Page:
The most marked variation in percentage retained was for school attended and ethnicity. Only 95.7, 17.4, and 0% of participants in school 2 were retained in criteria 1, 2, and 3 respectively compared with 96.7%, 40.0%, 26.7% of participants from school 6. None of the Māori participants and a relatively low percentage of Samoan (13.2%) and Other Pacific Island (9.1%) participants were retained when applying criterion 3, compared to 35.1% of Europeans and 23.9% of Indian/Asian/other.

Table 1 also presents percentage of participants retained in each socio-demographic category in relation to the total number of participants in each criterion, revealing how the loss of numbers in the sample affects the representation in the sample. There was little change in the representation of females/males when each criterion was applied. However, the same could not be said for the other socio-demographic characteristics, with the most notable differences occurring again for school attended and ethnicity.

Table 1 also presents p-values from the Chi square tests to provide an estimate of bias. There was evidence of a difference in proportions between the full sample and at least one of the criterion within ethnicity (criterion 1, 2, 3), school (criterion 2, 3) and age (criterion 3) categories.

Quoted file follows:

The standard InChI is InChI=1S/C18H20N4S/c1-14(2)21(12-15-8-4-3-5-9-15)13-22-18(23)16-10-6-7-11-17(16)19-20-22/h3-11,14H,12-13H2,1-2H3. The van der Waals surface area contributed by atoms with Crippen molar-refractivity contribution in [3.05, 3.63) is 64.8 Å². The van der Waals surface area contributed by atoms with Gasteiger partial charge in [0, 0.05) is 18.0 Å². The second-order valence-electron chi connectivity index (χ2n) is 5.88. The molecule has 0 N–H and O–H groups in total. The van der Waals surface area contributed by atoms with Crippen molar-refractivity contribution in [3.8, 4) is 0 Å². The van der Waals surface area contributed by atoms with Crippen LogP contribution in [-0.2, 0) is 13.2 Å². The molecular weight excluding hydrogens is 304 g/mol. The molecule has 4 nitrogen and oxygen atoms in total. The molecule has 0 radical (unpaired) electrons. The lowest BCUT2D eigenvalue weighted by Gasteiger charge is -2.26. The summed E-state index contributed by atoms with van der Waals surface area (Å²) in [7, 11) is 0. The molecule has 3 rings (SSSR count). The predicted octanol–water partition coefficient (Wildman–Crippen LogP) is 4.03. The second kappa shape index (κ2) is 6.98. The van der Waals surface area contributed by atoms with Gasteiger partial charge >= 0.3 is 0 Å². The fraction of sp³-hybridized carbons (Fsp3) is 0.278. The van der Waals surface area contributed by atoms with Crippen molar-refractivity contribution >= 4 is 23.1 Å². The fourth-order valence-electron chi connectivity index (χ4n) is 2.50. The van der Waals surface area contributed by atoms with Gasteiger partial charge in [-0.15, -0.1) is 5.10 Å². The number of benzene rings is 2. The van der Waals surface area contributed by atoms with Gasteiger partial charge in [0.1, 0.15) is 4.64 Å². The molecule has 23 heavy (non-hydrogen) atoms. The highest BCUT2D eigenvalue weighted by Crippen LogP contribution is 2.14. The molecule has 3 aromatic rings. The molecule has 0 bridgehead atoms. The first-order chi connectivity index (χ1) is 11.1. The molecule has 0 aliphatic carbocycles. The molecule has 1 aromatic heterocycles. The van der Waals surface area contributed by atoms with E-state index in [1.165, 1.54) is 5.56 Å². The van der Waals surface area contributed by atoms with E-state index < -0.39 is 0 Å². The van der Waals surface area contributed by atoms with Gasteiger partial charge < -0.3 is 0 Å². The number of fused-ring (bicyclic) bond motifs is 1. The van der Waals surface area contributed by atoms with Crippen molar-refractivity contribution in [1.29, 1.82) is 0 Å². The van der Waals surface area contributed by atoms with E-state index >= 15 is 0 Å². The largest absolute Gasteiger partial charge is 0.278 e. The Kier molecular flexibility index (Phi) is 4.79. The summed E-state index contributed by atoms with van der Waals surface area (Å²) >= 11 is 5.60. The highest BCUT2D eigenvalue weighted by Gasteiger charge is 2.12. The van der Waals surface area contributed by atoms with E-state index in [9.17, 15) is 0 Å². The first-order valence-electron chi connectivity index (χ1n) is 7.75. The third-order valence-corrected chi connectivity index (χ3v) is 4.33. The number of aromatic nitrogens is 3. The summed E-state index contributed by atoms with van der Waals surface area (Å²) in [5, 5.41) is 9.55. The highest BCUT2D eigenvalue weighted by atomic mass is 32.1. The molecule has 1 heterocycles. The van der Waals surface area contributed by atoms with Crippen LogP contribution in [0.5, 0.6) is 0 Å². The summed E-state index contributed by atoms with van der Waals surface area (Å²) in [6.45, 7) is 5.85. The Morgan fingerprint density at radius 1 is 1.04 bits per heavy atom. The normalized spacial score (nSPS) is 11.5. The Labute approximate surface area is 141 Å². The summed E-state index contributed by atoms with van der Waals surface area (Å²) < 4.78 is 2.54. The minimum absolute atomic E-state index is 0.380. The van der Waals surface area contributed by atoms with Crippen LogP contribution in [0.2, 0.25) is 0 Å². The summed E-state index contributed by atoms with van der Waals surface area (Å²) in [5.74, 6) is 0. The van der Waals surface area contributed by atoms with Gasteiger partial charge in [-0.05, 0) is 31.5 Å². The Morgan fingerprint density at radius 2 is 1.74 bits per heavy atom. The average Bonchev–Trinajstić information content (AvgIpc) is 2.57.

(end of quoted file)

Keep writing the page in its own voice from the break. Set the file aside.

Discussion

This study aimed to describe the impact of applying different GPS inclusion criteria. While it is obvious that the application of increasingly strict inclusion criteria will reduce the sample size, this study highlighted the dramatic reduction in sample size in our GPS dataset of New Zealand children. Of greater concern was the finding that the sample retention exhibited sociodemographic bias, and likely environmental bias due to the location of schools in diverse environments. Yet inclusion criteria are important to ensure data are as representative of participants’ behaviour as possible. Ultimately, there is a trade-off between ideal criteria and maximising the retained sample size. Improving compliance of different subgroups, more comprehensive analysis of this trade-off, and the development of standardised GPS inclusion criteria are important knowledge gaps for researchers to address in future research.